Jackie will discuss what she learned from six weeks of conversations with peacemakers in Israel and the Palestinian territories.

Redemption in the Criminal Justice System
Presenter: Sasha Naiman, Ohio Justice Policy Center

This workshop will explain how Ohio’s criminal legal system impacts people, in prison and in the community. 1 in 6 Ohioans have felony or misdemeanor convictions, which can create lifelong stigma and barriers to housing, employment, civic engagement, and community integration. In our overcrowded jails and prisons, many Ohioans are sentenced to unfairly long prison terms, even after they can demonstrate rehabilitation. This workshop will also explain what the Ohio Justice & Policy center is doing create fair, intelligent, redemptive criminal justice systems – through projects like Beyond Guilt and the Second Chance Legal Clinics. The audience will learn key statistics/background about criminal “justice” in Ohio, as well as legal tools that help people seek redemption and mercy (e.g. clemency, parole, expungement, record sealing, etc.)

Living Missionally in an Institutional World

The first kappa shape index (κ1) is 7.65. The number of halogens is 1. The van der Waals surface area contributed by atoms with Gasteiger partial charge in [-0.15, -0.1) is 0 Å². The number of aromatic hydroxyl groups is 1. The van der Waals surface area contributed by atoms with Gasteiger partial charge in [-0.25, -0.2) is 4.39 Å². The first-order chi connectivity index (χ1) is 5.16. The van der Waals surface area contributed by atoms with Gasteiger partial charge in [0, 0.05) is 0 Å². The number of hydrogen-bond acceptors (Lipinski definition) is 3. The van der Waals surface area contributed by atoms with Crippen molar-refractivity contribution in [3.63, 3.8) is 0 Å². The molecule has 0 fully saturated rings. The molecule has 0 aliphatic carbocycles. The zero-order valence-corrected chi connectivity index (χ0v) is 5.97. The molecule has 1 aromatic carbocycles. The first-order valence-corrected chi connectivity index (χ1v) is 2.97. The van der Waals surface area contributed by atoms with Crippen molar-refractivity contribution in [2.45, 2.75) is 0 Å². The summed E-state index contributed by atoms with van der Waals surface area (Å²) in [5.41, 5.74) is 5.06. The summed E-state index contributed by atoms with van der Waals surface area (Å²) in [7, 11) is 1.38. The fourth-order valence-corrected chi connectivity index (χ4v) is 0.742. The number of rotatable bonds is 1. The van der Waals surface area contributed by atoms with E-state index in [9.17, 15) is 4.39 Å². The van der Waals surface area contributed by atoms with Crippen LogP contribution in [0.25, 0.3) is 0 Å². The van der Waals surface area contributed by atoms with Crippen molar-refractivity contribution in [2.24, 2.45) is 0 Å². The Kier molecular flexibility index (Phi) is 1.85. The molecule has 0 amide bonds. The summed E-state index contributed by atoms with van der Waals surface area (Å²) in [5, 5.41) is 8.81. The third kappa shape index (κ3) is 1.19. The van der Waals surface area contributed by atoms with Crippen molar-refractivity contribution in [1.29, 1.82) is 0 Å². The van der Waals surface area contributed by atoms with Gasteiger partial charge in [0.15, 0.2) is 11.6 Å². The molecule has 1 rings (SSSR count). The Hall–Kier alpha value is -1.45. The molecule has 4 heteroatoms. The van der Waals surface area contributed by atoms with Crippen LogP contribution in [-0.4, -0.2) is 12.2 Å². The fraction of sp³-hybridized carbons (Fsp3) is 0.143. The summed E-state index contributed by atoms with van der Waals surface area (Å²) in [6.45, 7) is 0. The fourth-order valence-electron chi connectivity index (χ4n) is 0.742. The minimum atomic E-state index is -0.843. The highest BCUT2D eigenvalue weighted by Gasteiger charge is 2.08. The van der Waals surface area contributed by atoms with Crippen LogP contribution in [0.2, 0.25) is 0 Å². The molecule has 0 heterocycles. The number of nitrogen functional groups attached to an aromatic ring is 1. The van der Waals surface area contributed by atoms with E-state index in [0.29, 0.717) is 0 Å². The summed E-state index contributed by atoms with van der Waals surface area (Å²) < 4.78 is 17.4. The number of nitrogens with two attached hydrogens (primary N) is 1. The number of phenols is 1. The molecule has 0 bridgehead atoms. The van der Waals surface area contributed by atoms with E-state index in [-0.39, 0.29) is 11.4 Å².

(note: this replaces Belovedness for Beginners)  

Presenters: The Rev. Katie Nakamura Rengers, Interim Staff Officer for Church Planting for the Episcopal Church and The Rev. Jane Gerdsen, Bishop’s staff

Christians often long for diversity in our churches because we sense that this will help us represent the Kingdom more fully.  However, what does this invitation actually look like?  Explore more deeply the connection between Becoming Beloved Community and the work of church planting and mission development.

 It’s a Beautiful Day in the Neighborhood
Presenter: The Rev. AJ Stack, St. Peter’s Gallipolis

Mainline Christians are good at figuring out what their neighbors need. The trouble is, most of the time we do it without even talking to them! If you’re curious about how to build relationships with the folks who live right next door, come discuss some action-oriented steps you can take to rediscover the mission field that is just a few hundred yards away from your red doors.

Beloved Steps
Presenters: The Rev. Cameron O’Riley, St. Patrick’s Dublin and the Rev. Karl Stevens, St. John’s Worthington